Beware of Dots

The Federal Reserve Dot Plot has a shaky ten-year history

  • The Dot Plot shows the Fed’s expectations of future interest rates
  • Since its inception in 2012 it has not proved very predictive
  • Rates have been a key driver of equity pricing over the last two years


My eighth-grade class celebrated our completion of middle school with a trip to Chicago.  We visited the Art Institute of Chicago, home to the world’s most famous example of the painting technique called pointillism. Seurat’s 1884 masterpiece, “A Sunday on La Grande Jatte,” is composed of thousands of small dots that produce the iconic image when viewed from a distance.  With my Kodak disposable camera, I mistakenly took a flash photo and was scolded by a gallery attendant.  For twenty years since, I have been haunted by dots.

A different type of dot has haunted me for the last decade, and these dots are produced by the Federal Reserve.  In 2012, interest rates had been at zero for three years following the financial crisis, and the Fed developed a new tool for forward guidance called the Dot Plot. This scatterplot registers a dot corresponding to each member’s* expectation of interest rates one, two, and three years in the future.  With rates at zero, Bernanke’s Fed used this tool to indicate continued accommodation.  This calmed markets until the Fed began tightening in 2016.  The thesis of “more communication is good” helped stabilize the recovery, which coincided with an 11-year bull market.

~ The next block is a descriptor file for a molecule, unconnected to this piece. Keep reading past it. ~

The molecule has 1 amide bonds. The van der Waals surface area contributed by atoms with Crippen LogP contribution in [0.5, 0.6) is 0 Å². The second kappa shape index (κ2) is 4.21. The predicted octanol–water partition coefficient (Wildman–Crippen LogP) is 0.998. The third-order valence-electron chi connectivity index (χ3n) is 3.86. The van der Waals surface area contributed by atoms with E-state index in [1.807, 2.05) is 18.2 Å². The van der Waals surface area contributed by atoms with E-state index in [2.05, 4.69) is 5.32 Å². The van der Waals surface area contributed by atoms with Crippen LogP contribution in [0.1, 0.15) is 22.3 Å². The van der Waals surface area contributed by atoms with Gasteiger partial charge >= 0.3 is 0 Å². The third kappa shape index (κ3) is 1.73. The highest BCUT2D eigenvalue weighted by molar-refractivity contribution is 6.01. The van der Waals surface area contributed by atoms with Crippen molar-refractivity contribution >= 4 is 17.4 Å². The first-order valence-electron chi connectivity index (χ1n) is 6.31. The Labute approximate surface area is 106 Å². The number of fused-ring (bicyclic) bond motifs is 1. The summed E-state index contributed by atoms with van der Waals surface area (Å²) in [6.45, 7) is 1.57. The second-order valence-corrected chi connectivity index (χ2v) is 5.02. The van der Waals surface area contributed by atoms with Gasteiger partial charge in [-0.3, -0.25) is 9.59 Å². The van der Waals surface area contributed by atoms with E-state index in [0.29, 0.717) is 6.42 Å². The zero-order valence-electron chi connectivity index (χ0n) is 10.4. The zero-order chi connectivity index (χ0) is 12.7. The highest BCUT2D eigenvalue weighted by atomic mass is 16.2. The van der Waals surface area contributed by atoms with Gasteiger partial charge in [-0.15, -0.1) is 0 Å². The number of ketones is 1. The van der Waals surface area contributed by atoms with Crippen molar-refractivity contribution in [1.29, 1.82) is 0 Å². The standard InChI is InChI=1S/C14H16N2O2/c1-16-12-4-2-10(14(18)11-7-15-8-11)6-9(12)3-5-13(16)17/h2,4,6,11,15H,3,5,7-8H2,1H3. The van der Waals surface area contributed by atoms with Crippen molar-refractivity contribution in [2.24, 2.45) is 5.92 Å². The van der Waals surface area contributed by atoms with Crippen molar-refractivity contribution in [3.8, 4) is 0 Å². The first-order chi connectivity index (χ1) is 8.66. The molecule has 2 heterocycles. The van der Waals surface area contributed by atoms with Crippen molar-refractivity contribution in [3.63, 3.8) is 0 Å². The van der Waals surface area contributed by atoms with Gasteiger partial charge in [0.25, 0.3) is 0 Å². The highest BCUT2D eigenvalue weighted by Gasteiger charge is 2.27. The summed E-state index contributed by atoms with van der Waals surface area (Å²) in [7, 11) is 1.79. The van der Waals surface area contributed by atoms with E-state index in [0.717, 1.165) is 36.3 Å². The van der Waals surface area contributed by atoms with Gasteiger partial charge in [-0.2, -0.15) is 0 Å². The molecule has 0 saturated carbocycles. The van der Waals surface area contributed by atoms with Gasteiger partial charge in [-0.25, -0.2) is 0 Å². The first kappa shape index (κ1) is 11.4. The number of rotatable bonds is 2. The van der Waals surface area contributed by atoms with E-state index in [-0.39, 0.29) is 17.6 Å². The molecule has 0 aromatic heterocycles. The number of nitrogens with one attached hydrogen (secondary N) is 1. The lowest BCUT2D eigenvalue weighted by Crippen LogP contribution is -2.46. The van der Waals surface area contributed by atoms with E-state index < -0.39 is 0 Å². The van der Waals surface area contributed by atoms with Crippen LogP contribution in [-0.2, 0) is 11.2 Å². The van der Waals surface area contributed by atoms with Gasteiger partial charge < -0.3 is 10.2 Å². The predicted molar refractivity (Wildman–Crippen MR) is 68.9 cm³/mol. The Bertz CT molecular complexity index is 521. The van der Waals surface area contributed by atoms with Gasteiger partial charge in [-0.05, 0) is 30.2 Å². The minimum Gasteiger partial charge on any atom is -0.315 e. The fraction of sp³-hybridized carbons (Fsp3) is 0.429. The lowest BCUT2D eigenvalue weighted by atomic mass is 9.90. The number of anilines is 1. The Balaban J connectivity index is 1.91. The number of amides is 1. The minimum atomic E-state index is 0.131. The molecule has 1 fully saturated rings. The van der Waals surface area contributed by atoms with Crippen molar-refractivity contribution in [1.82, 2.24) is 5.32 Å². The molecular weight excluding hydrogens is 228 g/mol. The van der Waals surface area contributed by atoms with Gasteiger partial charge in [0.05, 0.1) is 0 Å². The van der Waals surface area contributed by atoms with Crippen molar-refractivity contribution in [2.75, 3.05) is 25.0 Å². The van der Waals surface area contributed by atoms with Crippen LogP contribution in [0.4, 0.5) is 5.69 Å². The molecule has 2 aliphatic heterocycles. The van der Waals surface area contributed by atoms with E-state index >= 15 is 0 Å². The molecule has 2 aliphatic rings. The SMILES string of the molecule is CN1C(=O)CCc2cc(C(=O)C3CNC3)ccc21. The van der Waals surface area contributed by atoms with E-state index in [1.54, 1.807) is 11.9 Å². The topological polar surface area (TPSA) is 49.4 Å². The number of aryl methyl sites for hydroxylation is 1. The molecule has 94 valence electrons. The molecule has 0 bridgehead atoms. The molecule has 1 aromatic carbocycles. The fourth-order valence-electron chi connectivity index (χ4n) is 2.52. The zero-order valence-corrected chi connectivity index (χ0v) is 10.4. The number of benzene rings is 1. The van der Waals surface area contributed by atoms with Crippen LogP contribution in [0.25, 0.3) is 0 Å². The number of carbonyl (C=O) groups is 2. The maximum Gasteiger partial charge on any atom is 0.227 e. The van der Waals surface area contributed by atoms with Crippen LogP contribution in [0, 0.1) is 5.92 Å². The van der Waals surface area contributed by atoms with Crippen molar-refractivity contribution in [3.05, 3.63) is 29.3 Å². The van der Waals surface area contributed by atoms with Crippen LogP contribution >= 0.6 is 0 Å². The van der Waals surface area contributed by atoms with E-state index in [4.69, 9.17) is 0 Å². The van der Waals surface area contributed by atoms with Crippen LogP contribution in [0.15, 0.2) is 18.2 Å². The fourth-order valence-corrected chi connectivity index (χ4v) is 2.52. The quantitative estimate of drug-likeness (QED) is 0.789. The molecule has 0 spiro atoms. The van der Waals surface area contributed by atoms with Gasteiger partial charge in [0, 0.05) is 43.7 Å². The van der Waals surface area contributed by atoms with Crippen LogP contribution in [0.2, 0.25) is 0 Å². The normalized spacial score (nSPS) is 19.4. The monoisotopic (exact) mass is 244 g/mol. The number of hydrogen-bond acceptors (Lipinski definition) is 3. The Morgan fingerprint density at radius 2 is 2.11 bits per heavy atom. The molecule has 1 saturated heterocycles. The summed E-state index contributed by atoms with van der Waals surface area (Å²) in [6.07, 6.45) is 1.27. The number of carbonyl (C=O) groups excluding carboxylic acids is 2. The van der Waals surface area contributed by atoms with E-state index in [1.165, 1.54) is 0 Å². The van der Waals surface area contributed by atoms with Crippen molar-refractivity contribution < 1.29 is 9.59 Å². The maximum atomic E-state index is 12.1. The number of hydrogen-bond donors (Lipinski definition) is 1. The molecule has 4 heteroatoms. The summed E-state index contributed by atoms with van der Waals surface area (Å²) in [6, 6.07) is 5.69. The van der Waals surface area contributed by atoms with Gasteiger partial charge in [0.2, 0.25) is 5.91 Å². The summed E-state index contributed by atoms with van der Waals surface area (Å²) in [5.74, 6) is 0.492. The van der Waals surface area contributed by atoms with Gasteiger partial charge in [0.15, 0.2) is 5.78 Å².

More communication has not been empirically proven to be better.  Market participants are ravenous for data, and when the Fed gives an inch, there is a chorus of prognosticators ready to turn it into a mile.  In 2012, a popular column would hand count the number of words with positive and negative connotations inside each Fed statement.  Today, as soon as the policy statement is released, it is parsed instantly by AI models and given a sentiment score.

These analyses would be incredibly useful if the Fed was good at predicting the future paths of interest rates, unemployment, and GDP.  Unfortunately, in our first decade with the Dot Plot, the three-year outlook on rates has missed by an average of 2%, sometimes 3% high, and, in late 2020, over 5% low.  It’s no surprise that the biggest misses came recently, accompanying the 4.25% rate increase in 2022.  Just like all prognosticators, the FOMC members have a bias toward the recent status quo.


So what can we conclude from the recent Fed meeting and associated Dot Plot that sent equity markets skyward?  My takeaway is that the Fed members believe rates have peaked and that cut(s) are likely next year if inflation continues to moderate.  But inflation has proved similar to a Kodak camera in an art museum; sometimes it flashes when we don’t expect it.


*Members of the Federal Open Market Committee (FOMC), which publishes the Fed’s Summary of Economic Projections



“Further Consolidated Appropriations Act, 2020 (2019 – H.R. 1865).” Congress.Gov, Accessed 21 Dec. 2023.

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